In the evening I popped down to the BMC Grand Prix at Watford - also known as "the activity that keeps me out of the pub". I think the BMC races are a great idea - extremely competitive fields, seeded by time, with a pacer whose lap split is published in advance. A great idea on paper until you actually do the sums. In one 800m race the pacer was due to hit 400m in 52 seconds despite none of the field having broken 1:50 yet during the season and, in a 1500m, the pacer due to hit 800m in 2:04 despite none of the field having broken 4:00. Couldn't quite work all that out.

Anyway I'd better be nice as I've entered the next Grand Prix in Solihull although my entry is currently deferred as I'm not a member. You need a PB of 1:55 or better to join the BMC so, although my SB should be good enough in comparison to other entrants, I may lose out to actual members. Fair's fair of course, but it's the BMC races which are typically best for breaking 1:55. Not quite a catch-22 though and hopefully I can outkick such technicalities in my next race anyway.

Tuesday, 8 June 2010

Fuck The World Cup, Here Come The Kenyans

Our economy is in crisis so it's fortuitous timing that we have just recently exported a host of very expensive cretins which should do wonders for the country's balance of payments and whose absence also serves to raise the collective IQ domestically. Unfortunately we will have to take them back soon enough, but they'll probably be worth less by that time.

I refer of course to the World Cup. It depresses me that professional footballers, the significant majority of whom are vacuous morons (for those players reading that doesn't refer to your hoover), are perceived by the world at large as representative of England as a whole. Less depressing though than the fact it's probably true.

I loathe the World Cup and everything about it. It's a good job I don't have a television as it means I may be able to largely avoid the thing altogether. I'll have to don the ipod so I can equally be ignorant to the armchair pundits near the fruit and veg at Tesco and I'll just pretend the flags are advertising a re-enactment of St. George and the Dragon using extra long baguettes and a Ryvita as a shield.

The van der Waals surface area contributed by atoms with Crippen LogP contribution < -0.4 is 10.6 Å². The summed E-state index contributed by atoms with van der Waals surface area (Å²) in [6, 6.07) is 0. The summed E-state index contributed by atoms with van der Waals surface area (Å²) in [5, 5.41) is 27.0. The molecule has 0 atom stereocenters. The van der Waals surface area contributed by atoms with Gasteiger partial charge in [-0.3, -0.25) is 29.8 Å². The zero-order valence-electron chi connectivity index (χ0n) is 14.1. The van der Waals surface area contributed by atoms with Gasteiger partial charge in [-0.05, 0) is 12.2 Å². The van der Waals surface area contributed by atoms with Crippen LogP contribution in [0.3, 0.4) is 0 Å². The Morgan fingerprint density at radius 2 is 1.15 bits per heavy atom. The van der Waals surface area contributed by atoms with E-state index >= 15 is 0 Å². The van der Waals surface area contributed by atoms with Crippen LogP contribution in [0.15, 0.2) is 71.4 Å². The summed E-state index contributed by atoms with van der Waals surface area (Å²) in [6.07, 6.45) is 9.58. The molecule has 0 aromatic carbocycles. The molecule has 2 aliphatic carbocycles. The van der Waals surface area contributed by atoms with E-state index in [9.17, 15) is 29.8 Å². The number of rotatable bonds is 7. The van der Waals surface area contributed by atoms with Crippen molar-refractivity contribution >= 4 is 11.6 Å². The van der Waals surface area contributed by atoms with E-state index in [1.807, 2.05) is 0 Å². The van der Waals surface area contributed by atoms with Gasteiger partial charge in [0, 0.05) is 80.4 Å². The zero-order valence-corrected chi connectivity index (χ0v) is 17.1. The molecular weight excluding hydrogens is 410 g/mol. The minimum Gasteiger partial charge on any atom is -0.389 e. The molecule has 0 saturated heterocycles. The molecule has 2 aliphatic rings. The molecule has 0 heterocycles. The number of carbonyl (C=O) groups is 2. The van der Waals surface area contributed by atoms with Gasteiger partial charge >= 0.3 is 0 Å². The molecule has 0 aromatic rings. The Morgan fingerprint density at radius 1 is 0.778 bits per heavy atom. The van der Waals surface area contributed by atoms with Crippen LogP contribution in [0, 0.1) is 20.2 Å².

What's worse I wonder, the true peasant hardcore followers or the middle classes who affect jingositic blokeishness for a month every four years.

In the midst of the holocaust of vapid WC promotion I am betting that very few people are aware that the following collection of World and Olympic gold medallists and record holders will be at Bedford Athletic Club all week: Paul Tergat, Wilfrid Bungei, Catherine Ndereba, Samuel Wanjiru, Duncan Kibet and Benjamin Limo. Quite amazing, and they won't just be being rude to young kids either (ala Kenny Dalglish signing lampshades in the local co-op back in 1982).

The full schedule is here:

I'm not the type to salivate over (and no doubt irritate) famous people as pride disallows it but I will certainly be taking advantage of Saturday's endurance running masterclass. Let's hope we're not really British about it and that people actually turn up rather than watching football highlights.

Sunday, 6 June 2010

Smug Shit Incorporated

There are PBs and there are PBs....and there are PBs. More precisely.....

The Wanks - most runners have a collection of awful PBs whose pathetic existence is attributable to the fact a distance is rarely raced, e.g. my half marathon time. The goal being to eliminate them to avoid the sheepish admittance of mediocrity when asked.

The Nostalgias - all but the youngest will also have a couple of untouchable PBs which, due to age or changing focus (or perhaps increased drug testing), will never be broken again such as my long jump or 100m time. The goal of these is to reflect on "how amazing I was", often knocking a chunk off your actual time in the telling. (Ah, the glory of a non-internet age).

The Fair Games - there are the PBs that you are neither ashamed of, nor incapable of and which form the basis of your existence. Blog rules state that when you knock one of those on your head you are allowed to gloat and also slip them into conversations as I did yesterday (although only when they naturally crop up):